|Publication number||US7079501 B2|
|Application number||US 09/774,505|
|Publication date||Jul 18, 2006|
|Filing date||Jan 31, 2001|
|Priority date||Jan 31, 2001|
|Also published as||US20020101872|
|Publication number||09774505, 774505, US 7079501 B2, US 7079501B2, US-B2-7079501, US7079501 B2, US7079501B2|
|Inventors||Richard H. Boivie|
|Original Assignee||International Business Machines Corporation|
|Export Citation||BiBTeX, EndNote, RefMan|
|Patent Citations (14), Referenced by (16), Classifications (15), Legal Events (4)|
|External Links: USPTO, USPTO Assignment, Espacenet|
The invention pertains to a system and method for efficiently delivering content to multiple requesters over a communications network. The invention is especially suited to delivery of web content.
Since its inception, the defining paradigm of the World Wide Web (WWW) has been the ability to distribute content to a user on demand rather than limiting the user to pre-programmed content as in the case of traditional broadcast media (e.g., television, radio). In an effort to provide the ability to distribute high bandwidth media, such as video, efficiently there has been an effort to develop multicasting protocols for the Internet. Today's multicast solutions are directed at live event telecasting. Distribution of content on demand to individual users is very different and is not served by these conventional multicast solutions.
As the commercialization of the Internet progresses, situations arise where certain commercial or other web servers that serve information on an on-demand basis (e.g. Hyper Text Transfer Protocol (HTTP) servers) are bombarded with more hits than they are able to service, given the bandwidth of their connections to the Internet. Such situations may arise during periods of heightened interest in the subject matter web sites that the server is hosting. Under such circumstances it may be the case that there is excess CPU capacity in the server that is not being utilized to service client requests. In other words the bandwidth of the connection is the limiting factor, not the server processing power.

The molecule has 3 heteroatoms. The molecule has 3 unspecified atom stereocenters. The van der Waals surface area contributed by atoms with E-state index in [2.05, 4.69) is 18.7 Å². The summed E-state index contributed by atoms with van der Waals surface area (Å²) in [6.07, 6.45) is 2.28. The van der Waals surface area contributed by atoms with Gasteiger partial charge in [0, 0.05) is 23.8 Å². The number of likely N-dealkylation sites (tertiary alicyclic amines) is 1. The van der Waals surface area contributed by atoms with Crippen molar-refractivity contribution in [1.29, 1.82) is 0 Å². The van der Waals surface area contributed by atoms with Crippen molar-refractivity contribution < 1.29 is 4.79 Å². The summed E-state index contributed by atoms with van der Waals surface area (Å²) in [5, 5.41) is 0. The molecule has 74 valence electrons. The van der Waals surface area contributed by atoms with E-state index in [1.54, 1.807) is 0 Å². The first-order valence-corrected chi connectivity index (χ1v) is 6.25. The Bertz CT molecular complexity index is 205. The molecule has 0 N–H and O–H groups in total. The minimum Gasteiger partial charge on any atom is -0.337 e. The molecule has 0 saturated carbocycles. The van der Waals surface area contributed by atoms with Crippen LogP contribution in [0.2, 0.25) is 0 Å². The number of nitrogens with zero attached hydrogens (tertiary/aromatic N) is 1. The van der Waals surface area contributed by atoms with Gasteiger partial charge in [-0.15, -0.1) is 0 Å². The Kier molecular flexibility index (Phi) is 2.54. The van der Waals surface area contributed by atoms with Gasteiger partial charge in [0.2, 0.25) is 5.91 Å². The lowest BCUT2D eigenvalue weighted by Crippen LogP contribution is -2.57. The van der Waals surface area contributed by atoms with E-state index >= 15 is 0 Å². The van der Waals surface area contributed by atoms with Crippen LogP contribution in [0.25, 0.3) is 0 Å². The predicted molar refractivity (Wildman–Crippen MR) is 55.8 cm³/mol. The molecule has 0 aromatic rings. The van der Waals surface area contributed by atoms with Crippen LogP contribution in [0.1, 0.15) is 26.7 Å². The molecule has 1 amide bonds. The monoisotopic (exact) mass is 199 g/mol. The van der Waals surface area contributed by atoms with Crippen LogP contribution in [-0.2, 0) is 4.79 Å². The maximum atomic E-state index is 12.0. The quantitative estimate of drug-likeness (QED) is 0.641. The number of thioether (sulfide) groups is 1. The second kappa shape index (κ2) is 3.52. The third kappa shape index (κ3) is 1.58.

It would be desirable to be able to make more efficient use of the bandwidth of a connection between a server and the Internet, while still being able to service requests for information on-demand (as opposed to following a predetermined multicasting schedule).
What is needed is a system and method that allows a server to handle more requests without increasing the actual bandwidth of a connection between the server and the Internet.
The features of the invention believed to be novel are set forth in the claims. The invention itself, however, may be best understood by reference to the following detailed description of certain exemplary embodiments of the invention, taken in conjunction with the accompanying drawings in which
While this invention is susceptible to embodiment in many different forms, there are shown in the drawings and will herein be described in detail specific embodiments, with the understanding that the present disclosure is to be considered as an example of the principles of the invention and not intended to limit the invention to the specific embodiments shown and described. Further, the terms and words used herein are not to be considered limiting, but rather merely descriptive. In the description below, like reference numbers are used to describe the same, similar, or corresponding parts in the several views of the drawings.
The first network sub-part 106 is communicatively coupled via a second bi-directional data link 108 to a network router 110. A second computer readable medium 128 is provided for loading software onto the network router for configuring it to carry out processes described with reference to flow diagrams shown in the FIGS. The network router 110 is communicatively coupled to a second network sub-part 114, and a third network sub-part 118, through third and fourth bi-directional data links 112, and 116 respectively.
The second network sub-part 114 is communicatively coupled to a first client computer 124 through a fifth bi-directional data link 130. The third network sub-part is communicatively coupled to a second client computer 122 through a sixth bi-directional data link 120.